Wine descriptions and fleeting moments on the proletariat palate.
The three wines that I'm reviewing this week all evoke strong childhood memories for me, or maybe in these pandemic days I am simply feeling nostalgic.
DÃO Adega De Penalva 2018 21$ and change at the SAQ Orange
At first whiff, this wine smells like the inside of my violin case that I had to bring on vacation to my grandparents' Alsacien farm; there, I would practice in the hopes of getting accepted into a school orchestra that I would never be talented enough to make. Fun, childlike desperation and strong warm notes of resin set the stage for a full apricot mouth feel. A tart, clean start evolves into bitter oaky apple, oat and caramel notes. Tastes like drinking the end of an over diluted sweet bourbon on ice. Easy drinking, this wine has me ending on a black pebble beach in Nova Scotia in front of a hot campfire on a cool summer night.
Beaujolais Les Marcellins Christophe Pacalet 2018 17$ and change at the SAQ Red
Presents itself like a bold old person wine. Impressions of wood panelled walls and a red velour couch. In the 70s this basement would have been hopping! First smells are oaky smoked salmon with cilantro/beet fullness. Starting minerally and meaty, it transforms into a halloween night eating candy and gives you a mouth feel of eating all the Starburst found in your bag. It agitates your gums, dries your mouth, but leaves you with a fun pleasing juicy tart feeling. Thinking this wine was going to be old and bold it turned into peppery, dancing, light sugar high happiness.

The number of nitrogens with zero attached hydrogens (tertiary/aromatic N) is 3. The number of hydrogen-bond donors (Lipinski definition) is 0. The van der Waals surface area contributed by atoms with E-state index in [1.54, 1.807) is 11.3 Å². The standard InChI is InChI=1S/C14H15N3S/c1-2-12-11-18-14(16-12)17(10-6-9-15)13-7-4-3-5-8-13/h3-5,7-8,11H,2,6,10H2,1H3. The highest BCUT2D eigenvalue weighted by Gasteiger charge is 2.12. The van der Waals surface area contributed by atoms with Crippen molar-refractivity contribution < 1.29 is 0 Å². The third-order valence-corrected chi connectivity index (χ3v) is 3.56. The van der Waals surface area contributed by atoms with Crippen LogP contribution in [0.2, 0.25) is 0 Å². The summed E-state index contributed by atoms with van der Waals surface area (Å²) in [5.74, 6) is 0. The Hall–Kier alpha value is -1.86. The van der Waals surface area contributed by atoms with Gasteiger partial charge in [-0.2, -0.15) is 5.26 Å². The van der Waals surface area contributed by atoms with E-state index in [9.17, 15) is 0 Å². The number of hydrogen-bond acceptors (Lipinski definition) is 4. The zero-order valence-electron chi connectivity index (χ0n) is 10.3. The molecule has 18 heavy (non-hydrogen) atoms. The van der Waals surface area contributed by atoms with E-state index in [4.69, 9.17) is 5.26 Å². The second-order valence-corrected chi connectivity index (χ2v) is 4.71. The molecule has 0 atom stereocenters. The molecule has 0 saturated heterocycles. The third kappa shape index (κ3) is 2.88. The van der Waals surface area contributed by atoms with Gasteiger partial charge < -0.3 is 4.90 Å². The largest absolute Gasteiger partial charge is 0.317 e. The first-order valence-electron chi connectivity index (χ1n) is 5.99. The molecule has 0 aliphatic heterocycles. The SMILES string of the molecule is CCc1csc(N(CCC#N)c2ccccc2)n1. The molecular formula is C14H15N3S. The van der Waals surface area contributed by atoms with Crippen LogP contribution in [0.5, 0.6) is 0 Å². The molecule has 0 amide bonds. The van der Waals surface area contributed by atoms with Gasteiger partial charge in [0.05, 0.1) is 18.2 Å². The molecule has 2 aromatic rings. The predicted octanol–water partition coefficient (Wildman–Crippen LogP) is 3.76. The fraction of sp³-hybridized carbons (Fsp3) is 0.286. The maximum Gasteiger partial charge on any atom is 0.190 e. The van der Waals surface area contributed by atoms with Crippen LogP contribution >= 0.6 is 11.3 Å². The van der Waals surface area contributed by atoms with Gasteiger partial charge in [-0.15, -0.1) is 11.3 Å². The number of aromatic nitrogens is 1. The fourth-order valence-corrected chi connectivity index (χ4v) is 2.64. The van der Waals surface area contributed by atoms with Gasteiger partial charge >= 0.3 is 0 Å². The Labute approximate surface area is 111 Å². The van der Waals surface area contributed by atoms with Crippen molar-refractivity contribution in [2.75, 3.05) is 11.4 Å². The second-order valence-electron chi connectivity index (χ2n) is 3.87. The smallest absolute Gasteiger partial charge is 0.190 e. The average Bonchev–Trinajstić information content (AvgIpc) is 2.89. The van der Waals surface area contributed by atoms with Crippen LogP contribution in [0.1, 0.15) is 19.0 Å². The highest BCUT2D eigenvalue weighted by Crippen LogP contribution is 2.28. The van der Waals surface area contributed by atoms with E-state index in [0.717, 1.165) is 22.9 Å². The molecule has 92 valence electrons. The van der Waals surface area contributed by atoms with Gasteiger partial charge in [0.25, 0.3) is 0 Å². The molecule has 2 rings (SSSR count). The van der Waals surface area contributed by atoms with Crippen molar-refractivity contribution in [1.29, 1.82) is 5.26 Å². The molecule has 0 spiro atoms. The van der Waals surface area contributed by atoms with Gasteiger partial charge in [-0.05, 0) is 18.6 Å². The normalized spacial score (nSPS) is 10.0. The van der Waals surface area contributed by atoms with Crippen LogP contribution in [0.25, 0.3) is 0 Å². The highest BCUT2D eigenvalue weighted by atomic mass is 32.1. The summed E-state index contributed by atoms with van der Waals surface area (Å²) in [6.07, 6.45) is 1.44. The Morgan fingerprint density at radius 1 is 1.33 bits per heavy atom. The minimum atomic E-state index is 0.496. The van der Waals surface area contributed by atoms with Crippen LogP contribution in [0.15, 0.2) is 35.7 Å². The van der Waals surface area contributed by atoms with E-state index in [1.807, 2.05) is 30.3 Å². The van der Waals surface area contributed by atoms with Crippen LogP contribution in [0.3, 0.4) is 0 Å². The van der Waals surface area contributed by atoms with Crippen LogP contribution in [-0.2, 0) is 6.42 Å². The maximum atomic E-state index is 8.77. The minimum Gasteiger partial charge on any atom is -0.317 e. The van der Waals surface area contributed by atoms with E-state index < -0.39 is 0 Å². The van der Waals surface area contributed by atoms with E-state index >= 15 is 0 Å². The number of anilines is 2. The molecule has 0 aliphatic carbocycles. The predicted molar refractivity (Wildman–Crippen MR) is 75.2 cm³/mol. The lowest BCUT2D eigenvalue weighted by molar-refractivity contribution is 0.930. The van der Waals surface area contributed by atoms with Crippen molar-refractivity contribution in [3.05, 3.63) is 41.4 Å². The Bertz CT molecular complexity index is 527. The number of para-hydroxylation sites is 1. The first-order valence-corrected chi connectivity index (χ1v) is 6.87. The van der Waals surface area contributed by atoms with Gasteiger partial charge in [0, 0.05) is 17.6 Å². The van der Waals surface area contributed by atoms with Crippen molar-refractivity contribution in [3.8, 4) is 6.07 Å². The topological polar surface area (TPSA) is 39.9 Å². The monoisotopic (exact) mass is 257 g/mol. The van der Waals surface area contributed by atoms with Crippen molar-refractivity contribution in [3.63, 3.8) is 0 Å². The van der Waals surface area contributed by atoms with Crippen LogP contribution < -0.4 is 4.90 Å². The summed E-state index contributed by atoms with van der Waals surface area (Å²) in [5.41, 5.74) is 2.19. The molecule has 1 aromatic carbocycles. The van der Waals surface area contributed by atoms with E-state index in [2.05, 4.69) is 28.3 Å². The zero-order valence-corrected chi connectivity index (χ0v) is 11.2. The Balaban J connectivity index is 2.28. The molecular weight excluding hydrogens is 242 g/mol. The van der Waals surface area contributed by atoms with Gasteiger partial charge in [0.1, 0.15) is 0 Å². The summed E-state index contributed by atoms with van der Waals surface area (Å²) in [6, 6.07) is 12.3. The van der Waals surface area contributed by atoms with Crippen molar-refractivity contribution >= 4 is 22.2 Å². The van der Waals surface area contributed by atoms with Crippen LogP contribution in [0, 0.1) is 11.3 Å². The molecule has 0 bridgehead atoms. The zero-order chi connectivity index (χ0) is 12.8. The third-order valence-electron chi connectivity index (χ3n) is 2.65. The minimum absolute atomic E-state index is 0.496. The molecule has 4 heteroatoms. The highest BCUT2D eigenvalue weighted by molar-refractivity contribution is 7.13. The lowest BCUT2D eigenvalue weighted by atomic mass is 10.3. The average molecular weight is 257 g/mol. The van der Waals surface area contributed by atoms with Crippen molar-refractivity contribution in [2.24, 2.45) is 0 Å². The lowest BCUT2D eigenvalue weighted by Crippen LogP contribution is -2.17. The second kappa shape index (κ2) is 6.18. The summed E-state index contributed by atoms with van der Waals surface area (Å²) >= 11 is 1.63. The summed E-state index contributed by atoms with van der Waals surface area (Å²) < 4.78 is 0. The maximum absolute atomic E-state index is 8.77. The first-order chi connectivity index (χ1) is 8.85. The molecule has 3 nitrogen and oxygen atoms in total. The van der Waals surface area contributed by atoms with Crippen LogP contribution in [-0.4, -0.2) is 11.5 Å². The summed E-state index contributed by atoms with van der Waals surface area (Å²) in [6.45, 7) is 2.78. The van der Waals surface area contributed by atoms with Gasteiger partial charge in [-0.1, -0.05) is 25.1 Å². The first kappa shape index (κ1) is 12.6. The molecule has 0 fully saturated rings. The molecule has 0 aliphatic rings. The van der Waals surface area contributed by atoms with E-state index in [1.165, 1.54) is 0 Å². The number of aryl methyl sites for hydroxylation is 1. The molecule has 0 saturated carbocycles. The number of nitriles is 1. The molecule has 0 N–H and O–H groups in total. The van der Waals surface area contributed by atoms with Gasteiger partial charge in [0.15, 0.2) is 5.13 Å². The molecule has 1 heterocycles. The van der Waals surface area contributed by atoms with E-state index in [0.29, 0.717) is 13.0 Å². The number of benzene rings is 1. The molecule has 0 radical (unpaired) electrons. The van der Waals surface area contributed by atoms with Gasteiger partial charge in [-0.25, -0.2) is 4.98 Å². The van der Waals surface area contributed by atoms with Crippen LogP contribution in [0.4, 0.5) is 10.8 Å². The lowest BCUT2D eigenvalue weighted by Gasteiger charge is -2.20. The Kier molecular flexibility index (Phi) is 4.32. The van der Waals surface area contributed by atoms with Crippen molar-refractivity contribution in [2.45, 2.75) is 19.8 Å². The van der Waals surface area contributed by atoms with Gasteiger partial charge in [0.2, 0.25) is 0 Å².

Finally, a fantasy wine, or wine I can’t afford or access but maybe one day I will:
A&A Durrman Crémant Cuvé Nature Pur Jus 2018
First, I should reveal my bias toward Crémant d’Alsace; these sparkling wines are, in my opinion, truly the funnest bubbly wines out there. Like we call a tissue a Kleenex, we should call sparkling wines Crémants and not Champagnes. This private import wine is popping all over my instagram; described as zippy with thrilling bubbles, a dry wine, ‘Pur Jus’. The wine bottle has me fantasising of the long walks I used to take on my grandparents’ berry farm in Alsace when I was 10. Fresh cut hay placed at the bottom of strawberry bushes, crumbling hilly terrain, walking under almond trees and seeing red tile roofs of the far away village in the background. Smells of sticky berry jams always slow cooking on the stove in the kitchen. This idyllic portrayal would not be complete without the constant city kid fear of being run over by a naughty escaped sheep or an overtly proud goose. Dreaming of this fizzy beautiful wine day and night.